What was different about Johnny is that he believed in all of us, no matter what we looked like, what we had done, or what we had been through. As a young Latino from a rough neighborhood, I felt good about not being judged. I felt confident. I felt empowered!

Johnny stood by me and my friends through thick and thin, and he did the same for many others. He dedicated himself to helping us all believe in ourselves.  ODAT is the manifestation of what Johnny did for us back then and what we all strive to do today.

One Day at a Time (ODAT) means different things to different people. But the essence is the same. We create familia. Some have said,

  • “ODAT is a place where you can share who you are, what you are, and not be judged.”
  • “ODAT creates a sense of belonging. A family where all differences are accepted and admired.”
  • “ODAT saved my life.”

If you asked me, I’d say ODAT creates a family culture and a belief that your son, daughter, grandchild, or nephew can reach their greatest potential if they have the support and opportunities they deserve.

Today, I am grateful to come back to serve in Brentwood as the Development & Business Manager for ODAT, an organization that was created by my mentor. Johnny, who is still my mentor and our Executive Director, taught me that, “You can’t change people. You can only give them opportunities to see life in a different way. Change won’t come overnight; it happens One Day At a Time.”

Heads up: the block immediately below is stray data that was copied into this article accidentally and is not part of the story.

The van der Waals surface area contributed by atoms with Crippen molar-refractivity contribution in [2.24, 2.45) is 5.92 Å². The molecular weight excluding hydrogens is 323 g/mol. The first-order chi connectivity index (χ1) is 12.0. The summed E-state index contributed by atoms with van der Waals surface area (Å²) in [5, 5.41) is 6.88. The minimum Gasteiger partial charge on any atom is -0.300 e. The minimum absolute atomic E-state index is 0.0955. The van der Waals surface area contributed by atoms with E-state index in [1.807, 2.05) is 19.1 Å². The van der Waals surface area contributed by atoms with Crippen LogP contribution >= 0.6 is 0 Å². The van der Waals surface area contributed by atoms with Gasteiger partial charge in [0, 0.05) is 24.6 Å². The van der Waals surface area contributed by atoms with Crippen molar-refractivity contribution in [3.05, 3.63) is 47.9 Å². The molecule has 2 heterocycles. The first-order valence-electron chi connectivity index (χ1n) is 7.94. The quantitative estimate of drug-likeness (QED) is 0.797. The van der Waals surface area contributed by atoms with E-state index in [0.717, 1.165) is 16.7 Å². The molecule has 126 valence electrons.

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One Day At a Time or ODAT was founded in 1997 and is a Latino-based organization dedicated to providing positive educational and personal growth opportunities to young adults in East Contra Costa County and San Joaquin County. ODAT youth build better relationships with other peers, improve relationships at home and also perform better academically. We achieve this by providing a supportive network of peers and adults, promoting positive lifestyles, enhancing educational learning experiences, and developing decision-making skills that empower young leaders to realize their full potential.

Follow ODAT on FACEBOOK

By Ramiro Ibarra, Development and Business Manager at ODAT